Sunday, June 24, 2012

Who I Don't Want To Be

I spend a lot of time on this blog talking about what I want to be.  The things I want to see happen in my career.  About where I want to go with it, and how I want my readers to feel while they're reading my books.  I have a lot of goals for my writing, and I think I've shared each and everyone of them on my blog.

Lately, though, I've been reading a lot of books, and I've been watching some shows, and I've started to come across things that I don't ever want to do with my writing.  Things that I see in other people's writing that makes me hit my head on the wall or wonder how they've managed to get published (or had their work turned into a tv show) when there are so many talented writers out there that struggle to even be recognized as writers.

So today I decided that instead of focusing on what I want, I'm going to tell you what I don't want:

I don't want the stupid ball to be a main character in any of my books or scripts.  For those of you who may not know, the stupid ball is the thing that some characters in books or shows carry (or throw up in the air repeatedly to have it land directly on their heads) that seems to be the only explanation to why they're suddenly stupid.  I've seen characters tossing this ball around like you wouldn't believe.  Intelligent, believable characters suddenly become the stupidest beings because it's too early in the book or show for them to figure out what's right in front of their faces.

I don't want to have to use Plot Devices in order to make my stories work.  A plot device is something that randomly pops up that most people think is coincidence.  It isn't.  It happened because the writer just realized that they had no way to make that work, and they just threw it in there because they wanted to.  It's generally unbelievable, and often is often accompanied by the stupid ball.  If you've ever read a book, or watched a show and thought 'well, that was awfully convenient', congratulations.  You've just discovered a plot device.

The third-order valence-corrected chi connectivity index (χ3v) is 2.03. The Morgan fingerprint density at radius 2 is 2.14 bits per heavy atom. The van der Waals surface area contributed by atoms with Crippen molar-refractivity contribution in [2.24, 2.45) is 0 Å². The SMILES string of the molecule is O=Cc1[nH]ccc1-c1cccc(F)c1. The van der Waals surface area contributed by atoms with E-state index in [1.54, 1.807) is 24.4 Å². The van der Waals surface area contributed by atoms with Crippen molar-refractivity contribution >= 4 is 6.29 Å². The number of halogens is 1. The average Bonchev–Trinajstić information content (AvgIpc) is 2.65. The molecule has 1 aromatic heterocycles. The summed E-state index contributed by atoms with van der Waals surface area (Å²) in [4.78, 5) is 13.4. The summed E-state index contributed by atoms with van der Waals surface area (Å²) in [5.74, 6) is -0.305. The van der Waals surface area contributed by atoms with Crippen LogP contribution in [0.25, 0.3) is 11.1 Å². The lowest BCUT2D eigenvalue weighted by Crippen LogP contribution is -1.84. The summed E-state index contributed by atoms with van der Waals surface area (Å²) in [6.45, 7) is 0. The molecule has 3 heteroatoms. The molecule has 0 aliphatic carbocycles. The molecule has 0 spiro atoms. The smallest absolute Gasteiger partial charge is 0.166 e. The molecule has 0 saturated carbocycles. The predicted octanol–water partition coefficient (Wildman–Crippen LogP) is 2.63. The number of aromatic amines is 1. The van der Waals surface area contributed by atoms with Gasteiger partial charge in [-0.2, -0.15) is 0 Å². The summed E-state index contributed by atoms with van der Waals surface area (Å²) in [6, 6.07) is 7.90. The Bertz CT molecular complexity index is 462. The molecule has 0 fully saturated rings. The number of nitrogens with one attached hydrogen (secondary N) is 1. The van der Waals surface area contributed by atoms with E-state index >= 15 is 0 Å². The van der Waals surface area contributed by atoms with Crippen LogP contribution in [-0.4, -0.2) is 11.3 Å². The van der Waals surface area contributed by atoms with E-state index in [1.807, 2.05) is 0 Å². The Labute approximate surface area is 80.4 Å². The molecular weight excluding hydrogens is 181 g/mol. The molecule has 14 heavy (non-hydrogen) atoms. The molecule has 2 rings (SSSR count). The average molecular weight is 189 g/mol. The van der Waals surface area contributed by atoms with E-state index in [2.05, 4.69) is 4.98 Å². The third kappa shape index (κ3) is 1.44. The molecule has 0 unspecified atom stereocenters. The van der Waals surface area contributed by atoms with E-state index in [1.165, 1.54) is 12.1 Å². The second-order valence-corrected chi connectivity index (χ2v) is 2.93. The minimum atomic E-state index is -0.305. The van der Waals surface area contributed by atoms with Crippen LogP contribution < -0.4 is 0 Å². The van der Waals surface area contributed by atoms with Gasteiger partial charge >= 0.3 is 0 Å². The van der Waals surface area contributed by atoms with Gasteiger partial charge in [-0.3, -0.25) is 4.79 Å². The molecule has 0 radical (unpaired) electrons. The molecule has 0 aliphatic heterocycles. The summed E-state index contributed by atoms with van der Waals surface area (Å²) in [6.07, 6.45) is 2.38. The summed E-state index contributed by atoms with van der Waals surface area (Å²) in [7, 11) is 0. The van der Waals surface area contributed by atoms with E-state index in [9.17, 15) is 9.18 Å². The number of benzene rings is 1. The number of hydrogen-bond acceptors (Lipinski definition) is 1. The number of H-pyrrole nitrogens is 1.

Characters who have one role in the entire novel and that's it.  Everyone knows these characters.  They're the ones that show up in a novel, and you think they're important, but it turns out that they're only there to serve one specific purpose (I remember reading one novel where a female character was there who could climb, and that was literally all they did.)  These characters never grow, they never become important, and I, for one, always find myself feeling just a little disappointed.

I don't want my ending guessed within the first chapter of the book. Okay, maybe that's a bit of an exaggeration.  I've never guessed the ending that quickly, but I have done so by the middle of the book.  Then the rest of it isn't a surprise.  On more than one occasion I've read the ends of books actually hoping I was wrong, only to find out I wasn't.  This goes for tv shows, too.  If I can guess who the killer is the minute they step onto the screen, you need to have a few more twists to throw me off the scent.

My biggest pet peeve, and the thing that I don't want the most desperately is plot holes. Sometimes these are really hard to avoid.  Best practice is and will always be to have other people read your work to ensure there are as few of these as possible.  I can't imagine a single person out there who has read a book rife with plot hole and hasn't wanted to throw it across the room (in a bad way)  Plot holes are nasty little buggers that pop up and have your readers thinking 'yeah, but why didn't they just do this'.  They're hard to see because most writers spend their time thinking of complex solutions and miss the simple ones right in front of their faces.

That's my list, so far.  All the things I don't want to see in my work.  I don't know that I'll be able to do it.  In fact, I think my characters may just be prone to holding onto that stupid ball just a little bit too long, but I'm working on it.

What do you never want to see in your work?


  1. After reading this I can't agree more, those have to be the top things that I hate the most when reading and watching TV... I always tell myself while I'm writing that I'll never use them, but there have been times where I have come across when I've used a Plot Device at least in the first draft, I usually remove during my editing process. When I use plot devices I get this strange feeling telling myself not to do it and find another way, which usually leads to some kind of form of writers block which has been known to last 1 week to 3-6 months, which of course drives me crazy.

    1. That can be pretty frustrating. I would say, just get through that first draft without worrying too much about any of these things. First draft is the hardest part, so you've really got to power through's during the editing that things like that need to be fixed. Seeing them in published works, though, really annoys did nobody catch those things?? Why are they acceptable??